LIVERMORE - People may soon learn if they have an infectious disease or have been exposed to a bioterrorist pathogen, even before they develop symptoms.
Rapid diagnoses one to two days after infection, rather than waiting one or even two weeks for symptoms to appear, are a goal of a new Biosignatures Consortium started by Lawrence Livermore National Laboratory, the University of New Mexico (UNM) Health Sciences Center and the Center for Biomedical Inventions (CBI) at The University of Texas Southwestern Medical Center at Dallas.
The three-party Biosignatures Consortium has been established under a memorandum of understanding signed by the two universities and LLNL.
"The aim of the Biosignatures Consortium is to provide the earliest possible diagnosis of infection, whether it's an emerging disease, known disease, or bioterrorism threat," said project co-leader Fred Milanovich of LLNL.
In its initial phase, the consortium plans to study whether diseases can be detected in humans through molecular signatures caused by the diseases even before symptoms develop. Another early focus would be to determine whether bacterial infections can be differentiated from viral infections.
"It's a national security issue because of bioterrorism, but it's also a public health issue because of emerging infectious diseases," Milanovich said. "Exactly the same techniques that would be used to look for bioterrorist pathogens can be used to detect emerging diseases or be used in standard clinical practices."
LLNL's part of the project is being funded through Livermore's Laboratory Directed Research and Development (LDRD) program and is one of the largest investments of its kind.
In 2000, Stephen Albert Johnston, director of CBI at UT Southwestern Medical Center, and Rick Lyons, of UNM Health Sciences Center in Albuquerque, initiated a project to see if they could check for diseases before symptoms appear.
Their work, financed by a Defense Advanced Research Projects Agency grant, aimed at developing the instrumentation, sensing systems and computational systems for early disease detection.
"Now with Livermore joining the collaboration, we cover all the bases to accomplish our goals," Johnston said. "We had this vision of what was needed for this project and Livermore's expertise in instrumentation and computation covers the missing pieces."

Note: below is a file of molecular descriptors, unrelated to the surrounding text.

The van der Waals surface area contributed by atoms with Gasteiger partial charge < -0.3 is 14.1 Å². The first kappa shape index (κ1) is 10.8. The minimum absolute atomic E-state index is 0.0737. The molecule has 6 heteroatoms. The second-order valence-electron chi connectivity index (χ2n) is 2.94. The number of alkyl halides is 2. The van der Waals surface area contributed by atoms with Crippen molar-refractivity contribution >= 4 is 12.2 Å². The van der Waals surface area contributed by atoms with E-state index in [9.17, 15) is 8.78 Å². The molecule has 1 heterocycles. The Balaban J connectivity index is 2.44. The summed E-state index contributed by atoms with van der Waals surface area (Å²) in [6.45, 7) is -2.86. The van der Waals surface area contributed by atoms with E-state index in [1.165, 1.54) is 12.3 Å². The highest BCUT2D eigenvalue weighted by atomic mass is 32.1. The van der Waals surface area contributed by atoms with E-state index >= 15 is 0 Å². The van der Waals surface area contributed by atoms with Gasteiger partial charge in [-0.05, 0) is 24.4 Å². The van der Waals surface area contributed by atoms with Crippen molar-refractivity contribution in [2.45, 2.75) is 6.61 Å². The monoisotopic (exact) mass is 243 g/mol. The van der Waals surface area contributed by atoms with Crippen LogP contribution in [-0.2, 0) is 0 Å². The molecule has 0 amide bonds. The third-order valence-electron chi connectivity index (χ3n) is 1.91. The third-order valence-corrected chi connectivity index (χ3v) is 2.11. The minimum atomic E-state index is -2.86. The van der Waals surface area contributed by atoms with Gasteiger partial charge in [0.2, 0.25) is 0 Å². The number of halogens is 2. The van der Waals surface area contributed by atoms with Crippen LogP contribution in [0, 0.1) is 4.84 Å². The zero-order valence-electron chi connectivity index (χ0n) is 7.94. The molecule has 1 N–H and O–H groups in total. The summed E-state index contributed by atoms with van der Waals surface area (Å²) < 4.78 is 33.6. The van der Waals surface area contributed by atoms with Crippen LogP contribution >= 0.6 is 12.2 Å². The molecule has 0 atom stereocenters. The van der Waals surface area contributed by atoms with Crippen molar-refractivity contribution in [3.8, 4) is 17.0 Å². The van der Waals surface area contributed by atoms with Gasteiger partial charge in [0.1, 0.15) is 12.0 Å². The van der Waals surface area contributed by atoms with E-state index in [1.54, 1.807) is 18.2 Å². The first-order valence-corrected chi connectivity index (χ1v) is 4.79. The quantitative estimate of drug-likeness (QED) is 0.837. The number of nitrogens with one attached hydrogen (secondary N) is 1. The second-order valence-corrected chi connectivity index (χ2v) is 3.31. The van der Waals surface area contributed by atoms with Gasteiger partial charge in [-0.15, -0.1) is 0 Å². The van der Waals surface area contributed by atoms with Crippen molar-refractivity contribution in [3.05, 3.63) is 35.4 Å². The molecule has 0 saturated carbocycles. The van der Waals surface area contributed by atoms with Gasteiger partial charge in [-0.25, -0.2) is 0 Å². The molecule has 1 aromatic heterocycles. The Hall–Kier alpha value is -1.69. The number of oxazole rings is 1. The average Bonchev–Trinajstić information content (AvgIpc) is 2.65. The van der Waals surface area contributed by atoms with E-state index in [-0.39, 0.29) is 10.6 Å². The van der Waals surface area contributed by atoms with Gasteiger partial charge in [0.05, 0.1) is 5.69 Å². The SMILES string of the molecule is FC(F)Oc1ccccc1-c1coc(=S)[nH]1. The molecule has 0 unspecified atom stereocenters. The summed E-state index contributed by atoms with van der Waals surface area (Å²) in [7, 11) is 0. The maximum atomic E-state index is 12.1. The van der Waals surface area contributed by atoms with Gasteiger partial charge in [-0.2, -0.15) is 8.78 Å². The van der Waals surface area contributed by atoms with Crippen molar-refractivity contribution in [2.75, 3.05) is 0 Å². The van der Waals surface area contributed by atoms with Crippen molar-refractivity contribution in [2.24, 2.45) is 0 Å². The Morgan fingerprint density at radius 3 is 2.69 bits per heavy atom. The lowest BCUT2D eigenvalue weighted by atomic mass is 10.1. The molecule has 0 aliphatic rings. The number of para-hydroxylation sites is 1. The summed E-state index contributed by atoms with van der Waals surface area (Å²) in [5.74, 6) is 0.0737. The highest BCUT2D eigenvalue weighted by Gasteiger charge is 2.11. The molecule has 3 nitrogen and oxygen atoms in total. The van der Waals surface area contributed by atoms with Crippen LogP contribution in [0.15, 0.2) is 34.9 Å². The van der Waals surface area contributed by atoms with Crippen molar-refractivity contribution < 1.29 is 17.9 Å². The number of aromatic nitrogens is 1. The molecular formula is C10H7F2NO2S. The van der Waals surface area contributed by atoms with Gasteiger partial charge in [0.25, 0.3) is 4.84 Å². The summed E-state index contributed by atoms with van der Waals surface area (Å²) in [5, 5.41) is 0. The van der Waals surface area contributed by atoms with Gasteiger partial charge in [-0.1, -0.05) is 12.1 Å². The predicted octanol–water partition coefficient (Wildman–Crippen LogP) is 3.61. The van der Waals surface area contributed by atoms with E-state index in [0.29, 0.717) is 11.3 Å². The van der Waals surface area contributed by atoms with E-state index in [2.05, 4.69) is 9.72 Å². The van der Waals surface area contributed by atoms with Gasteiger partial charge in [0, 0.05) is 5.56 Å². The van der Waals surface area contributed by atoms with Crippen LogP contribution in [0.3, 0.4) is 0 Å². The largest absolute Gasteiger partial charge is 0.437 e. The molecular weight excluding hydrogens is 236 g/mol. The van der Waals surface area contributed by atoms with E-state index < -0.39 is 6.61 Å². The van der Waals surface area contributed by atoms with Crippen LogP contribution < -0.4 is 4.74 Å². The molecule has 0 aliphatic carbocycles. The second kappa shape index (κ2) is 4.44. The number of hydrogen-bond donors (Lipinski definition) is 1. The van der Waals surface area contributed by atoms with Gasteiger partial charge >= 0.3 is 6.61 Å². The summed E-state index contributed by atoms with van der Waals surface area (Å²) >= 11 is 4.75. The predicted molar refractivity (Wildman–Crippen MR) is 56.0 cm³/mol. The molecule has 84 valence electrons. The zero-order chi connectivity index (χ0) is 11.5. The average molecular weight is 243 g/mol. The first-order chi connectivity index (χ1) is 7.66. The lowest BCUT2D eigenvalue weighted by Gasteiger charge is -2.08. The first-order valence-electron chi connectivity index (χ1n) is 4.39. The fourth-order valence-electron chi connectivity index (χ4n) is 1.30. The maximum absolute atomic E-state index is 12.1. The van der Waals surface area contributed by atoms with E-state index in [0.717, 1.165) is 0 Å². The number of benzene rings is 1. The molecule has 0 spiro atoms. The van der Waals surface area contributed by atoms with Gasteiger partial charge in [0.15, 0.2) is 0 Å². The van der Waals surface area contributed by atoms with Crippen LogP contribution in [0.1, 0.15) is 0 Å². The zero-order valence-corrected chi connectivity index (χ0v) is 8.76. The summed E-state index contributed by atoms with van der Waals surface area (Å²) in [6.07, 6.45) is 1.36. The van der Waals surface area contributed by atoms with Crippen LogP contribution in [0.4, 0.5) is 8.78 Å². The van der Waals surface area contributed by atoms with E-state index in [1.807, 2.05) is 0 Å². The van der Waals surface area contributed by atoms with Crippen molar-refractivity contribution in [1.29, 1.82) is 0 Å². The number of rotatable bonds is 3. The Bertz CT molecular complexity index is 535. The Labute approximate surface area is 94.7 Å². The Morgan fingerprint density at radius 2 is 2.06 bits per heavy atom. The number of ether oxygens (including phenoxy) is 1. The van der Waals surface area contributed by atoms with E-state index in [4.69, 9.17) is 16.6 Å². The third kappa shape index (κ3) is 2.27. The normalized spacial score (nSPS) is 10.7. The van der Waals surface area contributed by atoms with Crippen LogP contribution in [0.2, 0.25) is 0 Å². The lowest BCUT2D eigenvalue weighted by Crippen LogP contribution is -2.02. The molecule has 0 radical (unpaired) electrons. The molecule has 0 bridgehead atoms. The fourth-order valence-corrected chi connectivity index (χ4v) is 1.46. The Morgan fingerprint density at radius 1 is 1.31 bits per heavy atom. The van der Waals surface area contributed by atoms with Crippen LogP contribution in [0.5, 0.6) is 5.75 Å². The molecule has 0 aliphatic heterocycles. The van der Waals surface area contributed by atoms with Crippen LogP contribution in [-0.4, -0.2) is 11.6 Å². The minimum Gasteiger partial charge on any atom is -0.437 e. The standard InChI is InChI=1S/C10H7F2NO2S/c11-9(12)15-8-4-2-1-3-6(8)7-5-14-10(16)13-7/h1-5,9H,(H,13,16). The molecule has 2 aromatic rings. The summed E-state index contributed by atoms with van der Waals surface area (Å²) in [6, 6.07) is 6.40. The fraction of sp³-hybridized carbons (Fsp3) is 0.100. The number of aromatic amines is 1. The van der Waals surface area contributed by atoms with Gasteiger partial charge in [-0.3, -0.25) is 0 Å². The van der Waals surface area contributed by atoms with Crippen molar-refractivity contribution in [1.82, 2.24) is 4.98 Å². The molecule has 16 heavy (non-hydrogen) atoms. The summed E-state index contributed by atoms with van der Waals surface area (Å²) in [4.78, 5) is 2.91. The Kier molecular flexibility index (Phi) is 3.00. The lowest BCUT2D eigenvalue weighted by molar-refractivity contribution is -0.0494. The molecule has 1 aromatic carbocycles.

CBI at UT Southwestern has a noted capability in developing ligands, or binding agents, that allow hundreds of proteins or protein fragments to be rapidly analyzed. This is the critical technology toward the goal of an instrument that can read hundreds of components in the blood.
"We want to make disease detection pre-symptomatic," Johnston said. "We hope to find protein or protein fragments that produce a unique biosignature indicative of specific diseases, including biothreats."
If biosignatures can be found for specific diseases, they could be used in two ways, according to Lyons, associate professor of internal medicine at the UNM Health Sciences Center.
"The biosignatures could be used diagnostically to see if a person has been infected or prognostically to determine whether a patient is responding well to therapy or needs more aggressive treatment," Lyons said.
The Health Sciences Center has a well-regarded capability in infectious diseases and Lyons directs projects on developing models for infectious agents, including those of several biothreat agents.
Two companies - Source Precision Corp. of Boulder, Colo., and Rules Based Medicine of Austin, Texas - are providing analytical capabilities to the consortium.
An External Advisory Committee is being established to assist the Biosignatures Consortium. The committee will be chaired by Dr. David Galas, who led the Department of Energy's Human Genome Project in the early 1990's and is now the chancellor and chief scientific officer of the Keck Graduate Institute in Claremont, Calif.
In addition to Milanovich, other Livermore project co-leaders are Ken Turteltaub, the leader of the Biodefense Division; and Bill Colston, associate leader for Physics' Medical Physics and Biophysics Division.
If successful, the Biosignatures Consortium would add a new capability to Livermore's Chemical and Biological National Security Program, which has already demonstrated a direct DNA signature- based approach to detecting pathogens in environmental samples.
The Laboratory's Industrial Partnerships and Commercialization (IPAC) office has been involved in the project and its business development aspects. A technology consulting firm, Perspectives, has been hired by IPAC to prepare a comparative market analysis.
The University of New Mexico Health Sciences Center (UNMHSC), located in Albuquerque, is the largest integrated healthcare treatment, research and education complex in New Mexico. As part of a major research university, UNMHSC's research grants and contract awards have increased by 80 percent over the past five years. HSC's Inflammation, Immunology and Infectious Disease Center is a major component of HSC's growing research capabilities.
UT Southwestern is one of the nation's leading medical centers specializing in biomedical research and clinical treatment. UT Southwestern's faculty includes four Nobel laureates, 14 members of the National Academy of Sciences, and 15 members elected to the Institute of Medicine, a national honor reserved for individuals of exceptional distinction and achievement in health sciences research, clinical care and medical education.
Founded in 1952, Lawrence Livermore National Laboratory is a national security laboratory, with a mission to ensure national security and apply science and technology to the important issues of our time. Lawrence Livermore National Laboratory is managed by the University of California for the U.S. Department of Energy's National Nuclear Security Administration.